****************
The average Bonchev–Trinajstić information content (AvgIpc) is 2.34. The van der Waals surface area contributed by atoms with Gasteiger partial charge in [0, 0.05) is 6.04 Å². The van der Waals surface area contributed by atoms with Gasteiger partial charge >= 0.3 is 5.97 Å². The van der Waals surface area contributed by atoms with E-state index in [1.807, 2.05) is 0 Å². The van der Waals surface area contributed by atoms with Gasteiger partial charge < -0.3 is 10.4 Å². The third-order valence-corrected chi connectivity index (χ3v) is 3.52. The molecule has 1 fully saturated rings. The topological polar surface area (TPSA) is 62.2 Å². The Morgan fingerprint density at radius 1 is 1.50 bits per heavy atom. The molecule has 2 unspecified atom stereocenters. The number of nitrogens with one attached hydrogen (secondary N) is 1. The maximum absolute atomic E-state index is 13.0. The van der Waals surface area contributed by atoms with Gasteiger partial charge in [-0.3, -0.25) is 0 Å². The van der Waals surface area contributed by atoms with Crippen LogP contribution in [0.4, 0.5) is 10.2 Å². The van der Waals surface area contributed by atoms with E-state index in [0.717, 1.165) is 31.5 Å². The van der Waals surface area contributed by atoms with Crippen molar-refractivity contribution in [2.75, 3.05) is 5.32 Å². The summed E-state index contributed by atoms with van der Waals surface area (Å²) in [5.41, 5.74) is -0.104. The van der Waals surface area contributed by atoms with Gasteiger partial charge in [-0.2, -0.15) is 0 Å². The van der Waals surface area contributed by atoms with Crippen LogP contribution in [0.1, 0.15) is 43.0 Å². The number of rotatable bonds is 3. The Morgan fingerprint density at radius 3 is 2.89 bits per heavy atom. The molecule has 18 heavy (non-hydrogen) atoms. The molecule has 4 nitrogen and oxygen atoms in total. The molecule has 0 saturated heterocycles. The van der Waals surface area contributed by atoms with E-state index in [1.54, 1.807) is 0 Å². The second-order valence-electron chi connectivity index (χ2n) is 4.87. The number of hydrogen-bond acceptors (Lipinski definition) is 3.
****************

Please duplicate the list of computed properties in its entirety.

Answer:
The average Bonchev–Trinajstić information content (AvgIpc) is 2.34. The van der Waals surface area contributed by atoms with Gasteiger partial charge in [0, 0.05) is 6.04 Å². The van der Waals surface area contributed by atoms with Gasteiger partial charge >= 0.3 is 5.97 Å². The van der Waals surface area contributed by atoms with E-state index in [1.807, 2.05) is 0 Å². The van der Waals surface area contributed by atoms with Gasteiger partial charge < -0.3 is 10.4 Å². The third-order valence-corrected chi connectivity index (χ3v) is 3.52. The molecule has 1 fully saturated rings. The topological polar surface area (TPSA) is 62.2 Å². The Morgan fingerprint density at radius 1 is 1.50 bits per heavy atom. The molecule has 2 unspecified atom stereocenters. The number of nitrogens with one attached hydrogen (secondary N) is 1. The maximum absolute atomic E-state index is 13.0. The van der Waals surface area contributed by atoms with Gasteiger partial charge in [-0.3, -0.25) is 0 Å². The van der Waals surface area contributed by atoms with Crippen LogP contribution in [0.4, 0.5) is 10.2 Å². The van der Waals surface area contributed by atoms with E-state index in [0.717, 1.165) is 31.5 Å². The van der Waals surface area contributed by atoms with Crippen molar-refractivity contribution in [2.75, 3.05) is 5.32 Å². The summed E-state index contributed by atoms with van der Waals surface area (Å²) in [5.41, 5.74) is -0.104. The van der Waals surface area contributed by atoms with Gasteiger partial charge in [-0.2, -0.15) is 0 Å². The van der Waals surface area contributed by atoms with Crippen LogP contribution in [0.1, 0.15) is 43.0 Å². The number of rotatable bonds is 3. The Morgan fingerprint density at radius 3 is 2.89 bits per heavy atom. The molecule has 18 heavy (non-hydrogen) atoms. The molecule has 4 nitrogen and oxygen atoms in total. The molecule has 0 saturated heterocycles. The van der Waals surface area contributed by atoms with E-state index in [1.54, 1.807) is 0 Å². The second-order valence-electron chi connectivity index (χ2n) is 4.87. The number of hydrogen-bond acceptors (Lipinski definition) is 3.